5. I'm glad for this Forum, because I shall just vent a bit without being flamed by ... well ... the flamers. 8 or 9 years ago, I had a son playing 13-year-old travel ball on a HS feeder team. We made it to the Champ Game, but were clearly outmatched. The UIC of the game (with whom I had worked for 4 or 5 years ... the man has since passed away), was a miserable man, and only seemed happy when someone was made miserable. It was in the late innings of the game, our team was down by several runs, and we had that situation where the other team's catcher made the last out and no backup catcher was ready to warm up the pitcher. So, the UIC, in his hateful attitude yelled, "Let's GO!!! Get a catcher out here!!!" at the other team's bench. They were already past the point of no return, so the closest Asst Coach stepped out of the dugout and called back to him, "We won't take any warm up pitches." Everyone of us heard what he said, thought it sounded reasonable, and didn't think a thing of it. Before we knew what happened, the UIC threw out the AC ... on the grounds that he "mouthed off" about getting a catcher out on the field. When the HC and AC both came out to question the UIC ... we actually heard them saying, "Mr. Blue ... we were just saying we'll speed things along by not taking warm ups!" he held his ground. Then with no warning, he yelled, "That's a Forfeit! Visiting Team Wins!" Not even his two partners would cooperate and they refused to leave the field. The HC then asked, "If my AC agrees to leave the park, will you resume the game?" and the UIC said, "he has 30 seconds. So, the AC left and went to the parking lot. I can tell you, as a coach for most of these boys, NONE of them would have wanted the CHAMP trophy by winning on a forfeit. My own son later said, "I would have just refused to accept the trophy at the ceremony ... I thought the whole thing was fine with Mr. Duane (AC on the other team). What FLOORED me was I realized that several of our PARENTS were both excited to think we had just won by forfeit, and then disappointed that it was waved off. 9 outs later, the game was over, and the better team won. * * * * * * * * * * * * * * * * * * So jump ahead, 9 years, all those boys are now finishing college, and I'm calling a 12u Champ game last Sunday. The winning coach had been a thorn in my side all day, but we were able to shake hands and get through it each time. Now, on a banger at home plate, he lost it. He insisted that I didn't know a particular slide rule, and that I was "screwing" his team. After he refused to leave the field, I ejected him. He still would not leave, and his assistants wouldn't intervene. I gave him 60 seconds before I would forfeit the game, when the TD showed up and walked him out. The TD came right back and said, "I'm gonna let him stay in the dugout. Don't worry, he won't say another word. (I took this to mean that the TD would babysit him and throw him out if he did say a word. I challenged the TD, and he bowed up and told me it's his way or the highway, and they'll finish the game without me if need be. (My partner would have walked.) I went to the opposing coach, explained that I was between a rock and a hard place, that as far as I'm concerned, the game is over, and it's 6-0 forfeit, but I assume he would rather let the boys play than take a meaningless championship. Just like what happened 9 years earlier, he balked. I could tell he wanted me to forfeit the game, let my partner walk with me, and take the trophy. He finally reluctantly stated, ""Yeah, let's just play." I ask, rhetorically, what the hell is wrong with these parents? Who wants to win by forfeit? The 12-yr-old boys certainly don't. They want to win it on the field or ditch the meaningless trophy. I confronted the TD the next day and to his credit, he took the wind out of my sails by saying he was wrong, he should have made the HC leave the park, he didn't think in the heat of the moment that was right, but the results were disheartening. The HC in question continued to coach the game from the dugout, mouth off at both officials, complain, and the TD had to leave the dugout to attend to his other duties. Back to the question at hand. Why are the parents showing less class than the prepubescent boys? Why would a trophy won on a forfeit mean a damned thing to the parents? The team who should have lost by forfeit ended up blowing out the opponent, and it was just a sad situation all around. * * * * * * * * * * * * * * * * * * This will NEVER happen again, because I've shown the TD in the rule book every possible reference to a warning, and an ejection, the protocol, the TD's involvement, the time limits for vacating the field, etc. etc. etc. So that's good. BUT — the lingering question of how a 40-year-old coach would want the tainted victory for his boys (who would not want it) slays me. ANY FEEDBACK WOULD BE APPRECIATED EVEN IF YOU'RE IN COMPLETE DISAGREEMENT.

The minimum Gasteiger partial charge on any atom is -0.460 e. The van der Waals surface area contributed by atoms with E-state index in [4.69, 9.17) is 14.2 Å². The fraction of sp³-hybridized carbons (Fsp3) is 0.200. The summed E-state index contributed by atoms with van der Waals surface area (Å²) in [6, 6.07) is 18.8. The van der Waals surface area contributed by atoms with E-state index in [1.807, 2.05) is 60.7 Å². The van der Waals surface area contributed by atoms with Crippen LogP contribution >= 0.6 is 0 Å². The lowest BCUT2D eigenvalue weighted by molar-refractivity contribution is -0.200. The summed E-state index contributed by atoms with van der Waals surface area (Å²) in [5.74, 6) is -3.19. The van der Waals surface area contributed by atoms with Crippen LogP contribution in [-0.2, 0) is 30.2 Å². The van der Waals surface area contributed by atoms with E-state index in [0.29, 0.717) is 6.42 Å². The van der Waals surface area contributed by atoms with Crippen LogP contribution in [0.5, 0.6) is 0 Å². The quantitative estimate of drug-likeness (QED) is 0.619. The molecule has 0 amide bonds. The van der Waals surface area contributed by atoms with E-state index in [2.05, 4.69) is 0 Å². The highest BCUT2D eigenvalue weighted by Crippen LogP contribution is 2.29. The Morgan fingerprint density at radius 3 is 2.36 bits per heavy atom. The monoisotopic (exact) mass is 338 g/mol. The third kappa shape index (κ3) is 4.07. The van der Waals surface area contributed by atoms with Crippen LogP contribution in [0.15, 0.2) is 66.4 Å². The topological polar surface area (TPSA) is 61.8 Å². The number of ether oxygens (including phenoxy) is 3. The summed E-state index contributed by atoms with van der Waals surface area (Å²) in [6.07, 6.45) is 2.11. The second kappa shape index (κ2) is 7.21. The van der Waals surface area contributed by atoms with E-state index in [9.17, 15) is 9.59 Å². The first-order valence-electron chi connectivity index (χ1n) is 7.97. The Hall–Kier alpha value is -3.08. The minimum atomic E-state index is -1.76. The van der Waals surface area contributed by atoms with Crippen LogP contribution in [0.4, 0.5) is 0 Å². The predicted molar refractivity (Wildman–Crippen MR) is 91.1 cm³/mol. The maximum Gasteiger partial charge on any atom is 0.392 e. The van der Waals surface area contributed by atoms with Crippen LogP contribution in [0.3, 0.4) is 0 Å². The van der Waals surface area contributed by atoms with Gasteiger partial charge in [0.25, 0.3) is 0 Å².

6. And anyone who gives the FED Editorial Committee (really????) ANY credit for consistency, precision, all-inclusive logical thinking, fairness, etc. is merely kidding themselves. FED's a laughingstock of bumbling boobs. We see case after case of rules and casebook plays contradicting each other, strange made-up new rules that have no apparent logic — not even for a safety concern, it's frustrating as hell. If the MLB rules committee is a 10 on the scale of 1-10, the NCAA rules committee is about a 9.7. FED is about a 3. The only really good stuff they come up with is what they steal from NCAA.